Date of Award
Doctor of Philosophy
Richard L. Jantz
It has been previously observed that population structure analysis using dermatoglyphics tends to follow Similar patterns formed by other biological features (serology, craniometric, anthropometrics), and reflect relevant linguistic or geographical distributions. But the level of these correlations has not been consistantly identified, causing some debate over the validity of dermatoglyphics as a form of study in human populations. A systematic analysis of a series of populations needs to be made to evaluate how well dermatoglyphic variables generate significant genetic, cultural and geographical relationships between groups, and which particular dermatoglyphic features best present these population affinities.
Using multivariate statistical methods, the five most widely employed dermatoglyphic techniques are tested for their ability to present understandable population structure. Complete 20 finger ridge-counts, 10 finger ridge-counts, palmar interdigital ridge-counts, finger pattern frequencies and palmar pattern frequencies, following standard methods, were obtained for 50 African tribal populations.
Mahalanobis D-square distance matrices were generated for each of the dermatoglyphic data sets and tested for significance by canonical analysis. Principal coordinate plots were used to visualize patterns of geographical, biological or cultural affinity present in the distributions. D-square matrix correlations between the dermatoglyphic distance and the linguistic and geographical distance matrices were produced to quantify shared information between the dermatoglyphic data sets.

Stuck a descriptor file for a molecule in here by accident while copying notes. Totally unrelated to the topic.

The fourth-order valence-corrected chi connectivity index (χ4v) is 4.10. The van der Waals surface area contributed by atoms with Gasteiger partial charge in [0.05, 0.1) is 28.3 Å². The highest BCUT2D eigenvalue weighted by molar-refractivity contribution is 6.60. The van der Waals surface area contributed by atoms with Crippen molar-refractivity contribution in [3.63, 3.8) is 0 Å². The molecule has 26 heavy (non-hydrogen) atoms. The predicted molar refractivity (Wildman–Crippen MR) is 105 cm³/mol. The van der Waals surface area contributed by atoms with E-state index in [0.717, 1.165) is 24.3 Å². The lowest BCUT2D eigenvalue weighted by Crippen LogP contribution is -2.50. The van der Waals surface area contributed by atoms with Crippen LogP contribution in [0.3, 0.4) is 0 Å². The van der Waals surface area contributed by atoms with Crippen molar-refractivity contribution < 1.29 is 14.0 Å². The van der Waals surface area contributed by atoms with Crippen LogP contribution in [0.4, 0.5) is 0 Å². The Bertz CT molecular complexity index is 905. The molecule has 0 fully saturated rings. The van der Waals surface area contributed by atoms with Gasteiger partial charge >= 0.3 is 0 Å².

Results from this study reaffirm the multidimentiality of dermatoglyphics illustrated by the variation in ridge-count and pattern frequency distributions. Although all the tested dermatoglyphic techniques produced some level of group relationship, the use of all 20 finger ridge-counts produced the best representation of geographic and biological group associations. Distance relationships between dermatoglyphic methods and linguistic affinities were Significant, supporting previous findings along these lines. Geographical distributions were marginally significant only in the finger ridge-count variables. Group relationships present in this study agree with the Bantu expansion hypotheses’ for Western population migrations into Southern regions late in African prehistory. The agreement with these hypotheses and other biological distributions of African populations substantiate dermatoglyphics as a viable research method for evaluating biological aspects of population structure analysis.
Hunt, David R., "Dermatoglyphic Variation Among Sub- Saharan Africans: A Multivariate Analysis of Population Structure. " PhD diss., University of Tennessee, 1989.